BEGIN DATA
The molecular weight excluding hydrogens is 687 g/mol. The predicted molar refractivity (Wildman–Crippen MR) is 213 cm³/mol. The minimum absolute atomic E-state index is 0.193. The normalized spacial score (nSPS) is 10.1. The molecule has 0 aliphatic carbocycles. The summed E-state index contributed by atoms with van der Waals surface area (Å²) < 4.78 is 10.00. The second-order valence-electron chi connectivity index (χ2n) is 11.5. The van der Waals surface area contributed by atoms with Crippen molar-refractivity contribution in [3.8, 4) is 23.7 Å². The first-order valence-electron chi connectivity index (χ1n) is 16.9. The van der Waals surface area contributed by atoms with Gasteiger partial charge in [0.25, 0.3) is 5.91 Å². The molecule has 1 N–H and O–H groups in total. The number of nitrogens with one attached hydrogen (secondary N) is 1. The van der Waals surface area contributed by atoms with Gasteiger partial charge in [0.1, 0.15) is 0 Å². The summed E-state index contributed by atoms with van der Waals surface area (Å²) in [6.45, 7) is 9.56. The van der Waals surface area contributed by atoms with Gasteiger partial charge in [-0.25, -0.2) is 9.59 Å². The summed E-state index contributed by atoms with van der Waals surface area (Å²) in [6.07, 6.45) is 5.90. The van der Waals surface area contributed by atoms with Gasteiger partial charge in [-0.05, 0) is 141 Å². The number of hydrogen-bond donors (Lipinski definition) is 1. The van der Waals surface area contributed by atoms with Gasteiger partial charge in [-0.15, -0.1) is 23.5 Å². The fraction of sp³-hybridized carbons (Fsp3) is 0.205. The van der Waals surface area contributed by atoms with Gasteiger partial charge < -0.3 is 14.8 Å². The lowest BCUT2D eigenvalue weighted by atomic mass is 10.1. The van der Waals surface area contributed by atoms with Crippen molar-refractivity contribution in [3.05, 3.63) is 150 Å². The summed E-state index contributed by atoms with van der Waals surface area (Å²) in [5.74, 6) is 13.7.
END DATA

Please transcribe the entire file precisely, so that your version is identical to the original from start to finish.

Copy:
The molecular weight excluding hydrogens is 687 g/mol. The predicted molar refractivity (Wildman–Crippen MR) is 213 cm³/mol. The minimum absolute atomic E-state index is 0.193. The normalized spacial score (nSPS) is 10.1. The molecule has 0 aliphatic carbocycles. The summed E-state index contributed by atoms with van der Waals surface area (Å²) < 4.78 is 10.00. The second-order valence-electron chi connectivity index (χ2n) is 11.5. The van der Waals surface area contributed by atoms with Crippen molar-refractivity contribution in [3.8, 4) is 23.7 Å². The first-order valence-electron chi connectivity index (χ1n) is 16.9. The van der Waals surface area contributed by atoms with Gasteiger partial charge in [0.25, 0.3) is 5.91 Å². The molecule has 1 N–H and O–H groups in total. The number of nitrogens with one attached hydrogen (secondary N) is 1. The van der Waals surface area contributed by atoms with Gasteiger partial charge in [0.1, 0.15) is 0 Å². The summed E-state index contributed by atoms with van der Waals surface area (Å²) in [6.45, 7) is 9.56. The van der Waals surface area contributed by atoms with Gasteiger partial charge in [-0.25, -0.2) is 9.59 Å². The summed E-state index contributed by atoms with van der Waals surface area (Å²) in [6.07, 6.45) is 5.90. The van der Waals surface area contributed by atoms with Gasteiger partial charge in [-0.05, 0) is 141 Å². The number of hydrogen-bond donors (Lipinski definition) is 1. The van der Waals surface area contributed by atoms with Gasteiger partial charge in [-0.15, -0.1) is 23.5 Å². The fraction of sp³-hybridized carbons (Fsp3) is 0.205. The van der Waals surface area contributed by atoms with Gasteiger partial charge < -0.3 is 14.8 Å². The lowest BCUT2D eigenvalue weighted by atomic mass is 10.1. The van der Waals surface area contributed by atoms with Crippen molar-refractivity contribution in [3.05, 3.63) is 150 Å². The summed E-state index contributed by atoms with van der Waals surface area (Å²) in [5.74, 6) is 13.7.